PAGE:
A: Persuasion is a powerful process for gaining agreement – for getting the decisions and actions we want. Harvard Business Review defines persuasion as “The language of business leadership.” Jay Conger, Director of The Leadership Institute at USC adds ”Persuasion is an effective process for leading your colleagues to a shared solution. Persuasion is a process for partnering with people to reach mutual goals and benefits. It’s getting someone to do something she wouldn’t do if you didn’t ask.
Q: Aren’t there other ways to get people to do what we want?
A: Sure – there are primarily three ways to get people to decide and act – We can use:
Force may produce action, but not willing compliance
Negotiation is a process where two people often get what neither wants. It takes training, skill and time
Persuasion is the best way to get full agreement, compliance, decisions and desired action.
Q: So what’s the breakthrough – what do we know now that we haven’t known for the last 2,500 years?
A: For two and a half centuries the curtain remained closed to the realities of brain function. The best we could do was observe actions and guess what motivated them. This backward approach produced wrong answers. The brain remained mysterious, closely guarding it’s secrets.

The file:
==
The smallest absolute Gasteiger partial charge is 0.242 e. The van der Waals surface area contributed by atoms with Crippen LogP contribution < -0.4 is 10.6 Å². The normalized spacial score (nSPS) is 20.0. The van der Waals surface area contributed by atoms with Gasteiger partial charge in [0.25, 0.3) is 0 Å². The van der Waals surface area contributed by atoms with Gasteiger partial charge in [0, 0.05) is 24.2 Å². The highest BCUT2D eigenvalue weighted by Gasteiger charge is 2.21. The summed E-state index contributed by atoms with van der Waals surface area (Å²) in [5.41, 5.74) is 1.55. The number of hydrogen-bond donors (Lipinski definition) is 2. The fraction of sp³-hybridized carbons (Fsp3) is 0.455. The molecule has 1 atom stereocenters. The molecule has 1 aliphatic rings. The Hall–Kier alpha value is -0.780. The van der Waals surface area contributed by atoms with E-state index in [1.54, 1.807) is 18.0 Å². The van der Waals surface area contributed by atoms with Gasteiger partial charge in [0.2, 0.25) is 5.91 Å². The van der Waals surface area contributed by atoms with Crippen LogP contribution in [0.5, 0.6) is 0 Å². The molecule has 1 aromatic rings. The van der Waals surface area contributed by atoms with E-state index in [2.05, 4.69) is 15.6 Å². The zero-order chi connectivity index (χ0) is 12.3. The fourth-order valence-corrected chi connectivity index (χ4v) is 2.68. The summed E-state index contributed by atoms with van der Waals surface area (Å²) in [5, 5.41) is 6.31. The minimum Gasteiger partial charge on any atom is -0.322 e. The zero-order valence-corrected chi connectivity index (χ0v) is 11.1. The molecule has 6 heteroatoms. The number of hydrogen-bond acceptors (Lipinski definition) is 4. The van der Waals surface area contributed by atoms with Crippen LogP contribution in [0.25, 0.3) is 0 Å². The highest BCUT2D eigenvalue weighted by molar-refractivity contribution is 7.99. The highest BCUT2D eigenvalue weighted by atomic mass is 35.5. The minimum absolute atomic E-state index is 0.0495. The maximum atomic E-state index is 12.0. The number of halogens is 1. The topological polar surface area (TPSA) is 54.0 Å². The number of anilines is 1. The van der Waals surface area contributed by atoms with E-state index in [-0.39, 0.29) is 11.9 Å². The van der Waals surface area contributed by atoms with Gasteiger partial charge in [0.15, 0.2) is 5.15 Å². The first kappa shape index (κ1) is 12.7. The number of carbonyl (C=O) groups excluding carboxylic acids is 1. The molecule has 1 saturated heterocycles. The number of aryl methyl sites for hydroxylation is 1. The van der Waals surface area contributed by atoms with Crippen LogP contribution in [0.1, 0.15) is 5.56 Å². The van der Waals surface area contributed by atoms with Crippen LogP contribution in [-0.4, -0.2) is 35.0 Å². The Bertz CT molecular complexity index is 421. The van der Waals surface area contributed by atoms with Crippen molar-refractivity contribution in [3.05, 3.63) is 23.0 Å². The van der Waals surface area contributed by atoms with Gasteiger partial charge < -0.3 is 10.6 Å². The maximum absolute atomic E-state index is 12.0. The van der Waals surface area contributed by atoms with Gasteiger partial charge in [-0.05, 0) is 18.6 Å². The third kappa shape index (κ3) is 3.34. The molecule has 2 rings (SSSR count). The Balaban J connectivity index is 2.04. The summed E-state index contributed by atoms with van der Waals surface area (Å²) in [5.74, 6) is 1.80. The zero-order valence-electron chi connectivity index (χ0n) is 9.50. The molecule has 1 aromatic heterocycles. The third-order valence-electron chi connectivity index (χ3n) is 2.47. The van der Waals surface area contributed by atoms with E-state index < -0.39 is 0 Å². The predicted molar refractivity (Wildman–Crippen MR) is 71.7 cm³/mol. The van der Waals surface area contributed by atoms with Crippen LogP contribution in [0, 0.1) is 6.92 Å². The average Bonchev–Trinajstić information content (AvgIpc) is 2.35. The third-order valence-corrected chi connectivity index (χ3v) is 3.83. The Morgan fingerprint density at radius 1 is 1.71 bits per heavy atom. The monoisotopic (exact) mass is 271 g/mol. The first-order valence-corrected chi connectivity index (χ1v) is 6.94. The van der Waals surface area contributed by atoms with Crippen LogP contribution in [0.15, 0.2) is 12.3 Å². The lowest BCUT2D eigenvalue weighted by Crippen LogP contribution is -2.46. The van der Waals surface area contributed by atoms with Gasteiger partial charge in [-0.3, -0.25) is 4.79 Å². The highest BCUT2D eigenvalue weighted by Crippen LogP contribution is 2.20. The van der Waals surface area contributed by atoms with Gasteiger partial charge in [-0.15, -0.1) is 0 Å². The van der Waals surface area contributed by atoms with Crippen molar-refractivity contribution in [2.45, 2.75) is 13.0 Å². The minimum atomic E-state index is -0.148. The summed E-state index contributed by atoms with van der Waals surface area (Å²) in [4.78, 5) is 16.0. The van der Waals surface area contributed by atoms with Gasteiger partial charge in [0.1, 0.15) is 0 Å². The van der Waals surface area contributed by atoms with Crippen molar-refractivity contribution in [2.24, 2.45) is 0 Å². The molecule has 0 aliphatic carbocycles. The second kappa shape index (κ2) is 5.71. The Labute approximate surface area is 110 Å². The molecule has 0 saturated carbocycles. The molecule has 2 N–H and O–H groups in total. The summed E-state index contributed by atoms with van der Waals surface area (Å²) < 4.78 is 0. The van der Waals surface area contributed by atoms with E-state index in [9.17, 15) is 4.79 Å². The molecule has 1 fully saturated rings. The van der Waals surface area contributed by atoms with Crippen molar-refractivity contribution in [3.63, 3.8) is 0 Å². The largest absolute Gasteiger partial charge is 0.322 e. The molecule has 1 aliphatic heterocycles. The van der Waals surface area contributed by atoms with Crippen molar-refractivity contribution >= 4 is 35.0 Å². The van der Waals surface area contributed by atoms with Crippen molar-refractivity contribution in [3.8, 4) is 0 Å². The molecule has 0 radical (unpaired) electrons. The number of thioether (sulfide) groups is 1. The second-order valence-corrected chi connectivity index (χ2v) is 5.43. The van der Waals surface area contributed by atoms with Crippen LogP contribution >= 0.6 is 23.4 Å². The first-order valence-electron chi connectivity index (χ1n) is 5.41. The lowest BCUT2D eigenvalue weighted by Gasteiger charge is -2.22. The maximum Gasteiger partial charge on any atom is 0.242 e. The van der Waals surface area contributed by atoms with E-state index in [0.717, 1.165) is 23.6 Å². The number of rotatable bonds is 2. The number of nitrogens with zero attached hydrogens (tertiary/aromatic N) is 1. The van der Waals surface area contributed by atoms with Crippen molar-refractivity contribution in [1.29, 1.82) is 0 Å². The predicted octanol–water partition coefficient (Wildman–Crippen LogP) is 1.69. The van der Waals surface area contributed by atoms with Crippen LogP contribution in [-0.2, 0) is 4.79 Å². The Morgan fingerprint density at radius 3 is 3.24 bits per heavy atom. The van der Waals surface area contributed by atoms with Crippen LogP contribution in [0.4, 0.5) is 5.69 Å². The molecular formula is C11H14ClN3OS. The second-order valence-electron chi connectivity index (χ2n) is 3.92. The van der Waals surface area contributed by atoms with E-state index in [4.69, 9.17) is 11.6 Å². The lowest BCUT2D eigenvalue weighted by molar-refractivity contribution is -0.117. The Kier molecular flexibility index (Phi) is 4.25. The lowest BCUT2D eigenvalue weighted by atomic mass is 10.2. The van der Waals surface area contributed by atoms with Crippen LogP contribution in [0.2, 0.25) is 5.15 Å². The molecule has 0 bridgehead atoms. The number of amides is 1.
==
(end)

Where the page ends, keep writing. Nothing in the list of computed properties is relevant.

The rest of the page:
For the first time we can see, live, in real time, the blood, oxygen and neuron flows in the brain. We can watch elements of the brain light up as they are brought into play. We can introduce a decision request and actually watch the brain’s decision making process. Till now, we had the process all wrong.
We were told that good logic and reason should be the route to persuasion. We have today created a scientific, philosophical and psychological breakthrough that will forever change our approach to leadership, management, and selling. Understanding how the other guy’s brain works, we can for the first time we know how to effectively influence “Yes!” decisions.
Q: Well, all this is OK, but why bother to learn how our brains process information?
A: That’s easy – we can effectively influence other’s decisions ONLY when we learn how their brains process decision making information. The more we know about the brain, the easier it is to influence the decisions we seek.
Q: So what useful information have we learned?
A: For 2500 years we thought the higher forms of mental activity like rationality, cognitive evaluation, decision making and actions were based on logic and reason. Even the scientific community believed emotion plays havoc on rationality. We had it all backward!
With real time live brain imaging we learned that we use the emotional parts of the brain to make what we always thought were rational decisions.